China's View: It Is the US That Is Militarizing the South China Sea
March 4, 2016
Zhang Junshe / People's Daily Online Op-ed & Franz-Stefan Gady / The Diplomat
The US has recently accused China of militarizing the South China Sea. However, evidence suggests that it is the US rather than China who is actually militarizing the region. The US has not only acquired access to eight military bases in the Philippines, but the superpower is also increasing its military presence in Singapore and sending warships and aircraft to the South China Sea while provocative "navigation freedom" actions destroy peace and escalate regional tensions.
It Is the US That Is Militarizing the South China Sea
Zhang Junshe / People's Daily Online Op-ed
BEIJING (February 25, 2016) -- The US has recently been hyping the idea that China is militarizing the South China Sea. It first criticized China for deploying missiles in Yongxing Island, then claimed in a report that China is building a radar system on islands or reefs in the Nansha Islands.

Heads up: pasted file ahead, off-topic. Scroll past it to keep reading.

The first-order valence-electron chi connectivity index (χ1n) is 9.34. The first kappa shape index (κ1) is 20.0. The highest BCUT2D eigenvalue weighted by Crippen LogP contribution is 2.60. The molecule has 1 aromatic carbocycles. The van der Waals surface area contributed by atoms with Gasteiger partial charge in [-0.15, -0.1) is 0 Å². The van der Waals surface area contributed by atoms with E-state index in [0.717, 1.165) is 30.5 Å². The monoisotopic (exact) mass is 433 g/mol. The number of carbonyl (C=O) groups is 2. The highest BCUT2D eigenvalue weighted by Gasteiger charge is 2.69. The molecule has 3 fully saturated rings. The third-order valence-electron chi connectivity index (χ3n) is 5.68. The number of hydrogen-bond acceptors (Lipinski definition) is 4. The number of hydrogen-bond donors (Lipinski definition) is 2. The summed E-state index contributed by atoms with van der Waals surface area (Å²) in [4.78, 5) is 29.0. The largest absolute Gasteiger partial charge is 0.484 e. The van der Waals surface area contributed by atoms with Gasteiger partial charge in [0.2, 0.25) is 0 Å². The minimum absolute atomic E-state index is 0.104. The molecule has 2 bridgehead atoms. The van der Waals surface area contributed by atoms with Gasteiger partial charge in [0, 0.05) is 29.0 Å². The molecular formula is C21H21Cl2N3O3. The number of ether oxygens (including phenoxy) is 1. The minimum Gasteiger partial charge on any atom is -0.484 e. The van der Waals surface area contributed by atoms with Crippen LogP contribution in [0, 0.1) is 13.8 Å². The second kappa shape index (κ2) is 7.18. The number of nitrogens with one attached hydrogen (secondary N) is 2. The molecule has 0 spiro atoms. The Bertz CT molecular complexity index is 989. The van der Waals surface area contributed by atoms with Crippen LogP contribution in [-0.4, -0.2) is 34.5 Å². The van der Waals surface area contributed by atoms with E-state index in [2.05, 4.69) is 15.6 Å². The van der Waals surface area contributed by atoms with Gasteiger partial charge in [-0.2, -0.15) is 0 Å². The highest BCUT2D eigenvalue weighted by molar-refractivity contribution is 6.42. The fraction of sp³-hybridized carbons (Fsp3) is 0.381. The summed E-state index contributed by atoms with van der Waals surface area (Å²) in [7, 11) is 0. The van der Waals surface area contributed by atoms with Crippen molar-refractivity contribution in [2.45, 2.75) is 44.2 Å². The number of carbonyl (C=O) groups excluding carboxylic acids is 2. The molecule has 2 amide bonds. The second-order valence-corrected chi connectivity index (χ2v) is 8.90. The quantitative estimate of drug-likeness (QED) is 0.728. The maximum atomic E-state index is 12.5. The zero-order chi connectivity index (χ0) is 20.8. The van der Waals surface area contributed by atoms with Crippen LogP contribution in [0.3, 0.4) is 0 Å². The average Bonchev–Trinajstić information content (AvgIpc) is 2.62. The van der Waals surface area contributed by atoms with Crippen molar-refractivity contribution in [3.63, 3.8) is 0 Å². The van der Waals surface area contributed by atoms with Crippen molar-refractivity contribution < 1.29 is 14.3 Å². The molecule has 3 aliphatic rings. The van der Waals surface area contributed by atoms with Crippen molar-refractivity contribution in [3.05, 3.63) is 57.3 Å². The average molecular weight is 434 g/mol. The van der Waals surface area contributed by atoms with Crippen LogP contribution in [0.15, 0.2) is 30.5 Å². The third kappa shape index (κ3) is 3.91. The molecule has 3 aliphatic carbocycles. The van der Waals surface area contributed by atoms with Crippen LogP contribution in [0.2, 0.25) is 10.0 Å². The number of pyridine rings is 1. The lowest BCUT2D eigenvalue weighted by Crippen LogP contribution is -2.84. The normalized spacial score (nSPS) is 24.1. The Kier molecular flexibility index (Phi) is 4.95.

However, plenty of evidence suggests that it is the US rather than China who is actually militarizing the South China Sea.
First, the US is clearly "a thief calling on others to catch a thief" when accusing China of escalating militarization in the South China Sea.
It is the US that has been enhancing military deployment in neighboring regions of the South China Sea.
The US not only acquired access to eight military bases in the Philippines, the superpower has also continued increasing its military presence in Singapore and sent warships and aircraft to the South China Sea.